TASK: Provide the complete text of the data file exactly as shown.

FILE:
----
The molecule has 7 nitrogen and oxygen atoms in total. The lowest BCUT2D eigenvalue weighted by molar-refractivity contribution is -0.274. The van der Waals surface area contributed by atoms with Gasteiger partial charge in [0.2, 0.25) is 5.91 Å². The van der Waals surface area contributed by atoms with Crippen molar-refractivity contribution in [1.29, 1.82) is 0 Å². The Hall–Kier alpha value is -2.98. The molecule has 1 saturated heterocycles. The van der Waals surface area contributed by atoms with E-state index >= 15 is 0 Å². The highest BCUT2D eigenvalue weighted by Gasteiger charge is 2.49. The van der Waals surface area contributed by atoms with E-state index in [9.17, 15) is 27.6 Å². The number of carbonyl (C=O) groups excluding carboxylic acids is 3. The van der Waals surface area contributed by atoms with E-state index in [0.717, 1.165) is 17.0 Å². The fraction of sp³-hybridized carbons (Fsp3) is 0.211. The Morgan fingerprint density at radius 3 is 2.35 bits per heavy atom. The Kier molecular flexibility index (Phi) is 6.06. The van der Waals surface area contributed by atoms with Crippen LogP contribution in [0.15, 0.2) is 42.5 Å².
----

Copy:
The molecule has 7 nitrogen and oxygen atoms in total. The lowest BCUT2D eigenvalue weighted by molar-refractivity contribution is -0.274. The van der Waals surface area contributed by atoms with Gasteiger partial charge in [0.2, 0.25) is 5.91 Å². The van der Waals surface area contributed by atoms with Crippen molar-refractivity contribution in [1.29, 1.82) is 0 Å². The Hall–Kier alpha value is -2.98. The molecule has 1 saturated heterocycles. The van der Waals surface area contributed by atoms with E-state index >= 15 is 0 Å². The highest BCUT2D eigenvalue weighted by Gasteiger charge is 2.49. The van der Waals surface area contributed by atoms with E-state index in [9.17, 15) is 27.6 Å². The number of carbonyl (C=O) groups excluding carboxylic acids is 3. The van der Waals surface area contributed by atoms with E-state index in [0.717, 1.165) is 17.0 Å². The fraction of sp³-hybridized carbons (Fsp3) is 0.211. The Morgan fingerprint density at radius 3 is 2.35 bits per heavy atom. The Kier molecular flexibility index (Phi) is 6.06. The van der Waals surface area contributed by atoms with Crippen LogP contribution in [0.15, 0.2) is 42.5 Å².